Bright math twiddling.  Thick bubbling synths that could be slowly achieving consciousness in Herbert West’s laboratory.  Insectile lops and insistent drum tattoos.  Periods of drone stasis and sonic wave therapy.  Some floppy old second tier Britpop glam.  Oh, and it was all going so well.  Joan Of Arc set up some wonderfully eclectic and enticing music – think Parts & Labor with a smidgen of Bardo Pond and a dash of Tomaga’s dub-inflected churn, for starters – and then, intermittently, some clumsy sub-Molko vocals parachute in and ruin it all.  There’s even some frankly worrying vicar in a youth club gyrating.  It’s as if the band felt they needed some vocals to make the music acceptable, no matter how unsuitable.  If so, the singing adds legitimacy whilst being actively unpleasant.  A bit like the DUP, perhaps.  Still, there’s more than enough great stuff to enjoy here, and Joan Of Arc repay attention with a varied sound that could be four different bands battling for supremacy over 30 minutes; let’s hope the three good ones attain ultimate victory.

Minus The Bear might come from Seattle, but they could have been bred in a petri dish to please Oxford musicians.  They have a post-rock veneer, with some jerky guitars, staccato keyboards and vast punnetfuls of pedals, but beneath it they make big, old-fashioned yearning rock music, all impassioned choruses and reverby star-seeking solos.  There are times when their slick wide-angle rock resembles the articulate, post-Radiohead bounce of Maximo Park, and there are times when their brief tics and stutters fail to hide unashamed stadium bombast, like Zooropa era U2.  At the final whistle, what looked to be a close fight at first becomes a walkover, glitchtronica references floored by guitar solos on the crash barrier, enveloping textures thrown aside negligently by tastefully epic vocal angst.  Like our own Kanadia magnified, Minus The Bear are very good, but we wish they’d just give up the half-arsed post-rock pretence, buy some proper smoke machines and a big fuck-off fan and kick Brian May off the roof to take become the unfettered, billowy-bloused rockers they are deep inside. 

Monday, 29 May 2017

Oh! What A Lovely Wardrobe

I suggest you read this review quickly, before the election references go out fo dat.  Or read it in 5 years, either works.


If this review were broadcast by BBC News this paragraph would be accompanied by an unnecessarily flashy infographic illustrating how new wave is an attempt to resolve the opposing forces of melody, energy and sloppiness.  Self Help may have a little developing to do, but at their best they stumble across this sonic tightrope impeccably.  “Won’t You” has the insane catchiness of Os Mutantes’ “Bat Macumba”, the cheery steamroller bludgeon of your favourite Buzzcocks classic and the droopy-eyed delivery of a band who just woke up from a week-long kip.  “Gooey” is a lost Wannadies hit delivered with the lackadaisical cool of The Strokes, albeit once the New York glamour’s been scrubbed off with lager-anointed chip paper.  There are superfluous moments – the odd guitar solo, and a tendency to decelerate every song to a teetering stop – but if Self Help can hone down to the glowing pop core of their music, they’ll be a glorious band.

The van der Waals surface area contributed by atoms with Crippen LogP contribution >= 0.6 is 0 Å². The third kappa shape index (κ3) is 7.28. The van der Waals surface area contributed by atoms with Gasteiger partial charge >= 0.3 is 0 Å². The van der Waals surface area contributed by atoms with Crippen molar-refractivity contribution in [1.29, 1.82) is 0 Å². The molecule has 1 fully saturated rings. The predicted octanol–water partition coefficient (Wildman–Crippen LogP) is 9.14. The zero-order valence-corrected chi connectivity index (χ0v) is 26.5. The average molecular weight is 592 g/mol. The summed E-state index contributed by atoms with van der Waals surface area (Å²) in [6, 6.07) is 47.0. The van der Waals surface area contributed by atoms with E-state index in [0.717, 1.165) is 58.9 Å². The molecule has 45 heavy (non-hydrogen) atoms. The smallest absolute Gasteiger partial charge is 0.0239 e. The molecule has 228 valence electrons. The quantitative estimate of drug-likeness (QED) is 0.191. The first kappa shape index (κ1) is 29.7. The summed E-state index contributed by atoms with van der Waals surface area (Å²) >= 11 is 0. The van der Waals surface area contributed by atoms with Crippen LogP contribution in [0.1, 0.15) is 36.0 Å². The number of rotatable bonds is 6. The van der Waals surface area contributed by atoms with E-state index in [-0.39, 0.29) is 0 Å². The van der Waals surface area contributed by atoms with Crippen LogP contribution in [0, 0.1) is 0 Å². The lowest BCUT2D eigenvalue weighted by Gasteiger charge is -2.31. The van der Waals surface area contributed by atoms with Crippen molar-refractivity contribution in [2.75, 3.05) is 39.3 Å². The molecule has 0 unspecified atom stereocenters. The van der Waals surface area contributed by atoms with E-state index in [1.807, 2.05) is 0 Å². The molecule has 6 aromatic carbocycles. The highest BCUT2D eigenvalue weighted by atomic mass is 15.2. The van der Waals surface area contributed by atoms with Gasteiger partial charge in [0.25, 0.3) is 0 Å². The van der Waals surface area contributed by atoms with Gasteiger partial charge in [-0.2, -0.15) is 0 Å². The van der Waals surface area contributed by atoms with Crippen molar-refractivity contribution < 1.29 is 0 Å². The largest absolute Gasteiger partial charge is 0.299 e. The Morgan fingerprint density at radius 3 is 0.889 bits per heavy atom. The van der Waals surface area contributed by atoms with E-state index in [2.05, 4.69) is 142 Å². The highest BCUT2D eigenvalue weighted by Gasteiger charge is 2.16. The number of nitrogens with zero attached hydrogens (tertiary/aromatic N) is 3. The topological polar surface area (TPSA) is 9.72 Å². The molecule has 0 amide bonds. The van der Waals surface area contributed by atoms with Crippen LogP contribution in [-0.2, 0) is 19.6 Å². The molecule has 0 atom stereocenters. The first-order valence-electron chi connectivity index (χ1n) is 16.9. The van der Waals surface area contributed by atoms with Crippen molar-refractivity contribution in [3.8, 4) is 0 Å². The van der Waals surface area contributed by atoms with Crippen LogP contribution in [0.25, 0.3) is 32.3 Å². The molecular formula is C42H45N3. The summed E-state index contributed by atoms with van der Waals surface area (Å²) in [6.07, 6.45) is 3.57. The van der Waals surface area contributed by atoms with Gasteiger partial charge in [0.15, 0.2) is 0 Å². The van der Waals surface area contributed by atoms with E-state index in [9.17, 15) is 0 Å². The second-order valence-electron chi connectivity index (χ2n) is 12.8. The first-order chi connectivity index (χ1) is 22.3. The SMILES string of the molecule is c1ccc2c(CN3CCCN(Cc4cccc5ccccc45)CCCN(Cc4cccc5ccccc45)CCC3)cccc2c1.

Bristol’s Springbreak also pull in different directions simultaneously, but although they are the more intriguing band, the success rate is slightly lower.  Most of the set consists of sweet, perky indie pop lost behind an ambient peasouper of malleted cymbals and Cocteau Twins guitar shimmer, sounding like The Sundays would if you left them in your hip pocket and put them through the wash.  Although coming across as about the nicest and most ethical band you could hope to swap coloured vinyl with, there are times when the music feels frustratingly mismatched, but feminist rant closer “I’m Walking Here” pulls them over the victory line, the shoegaze fug acting as shimmering backdrop to the song’s euphoric anger, rather than obscuring veil.  Cue swingometer swoop.

You’d think that Atlanta punk trio The Coathangers would have no room for variation in their scrappy brattish bashing, but, in contradiction to every punk show played in history this set actually becomes more interesting as it goes along.  Sure, the first half is good, Ramones directness and Stooges scuzz played with the tinny-fuelled bonhomie of the post-record industry house show generation, but the second half is superb. Somewhere around the time of the most economic diss of Oxford on record (stare down the crowd; intone “Harry Potter” in a quavery voice; giggle), the band starts swapping instruments, loosening up, wobbling into a pseudo-rap territory and generally becoming more childishly joyous than is decent.  By the time of the last number, essentially a dumbass solo for squeaky dog toy, we’re reminded of ultra-early Beastie Boys, albeit with a more enlightened agenda.  We did have an animation to illustrate the journey this gig took, but someone’s sprayed a big pair of boobies on the monitor.  Landslide victory for the iron(y) ladies.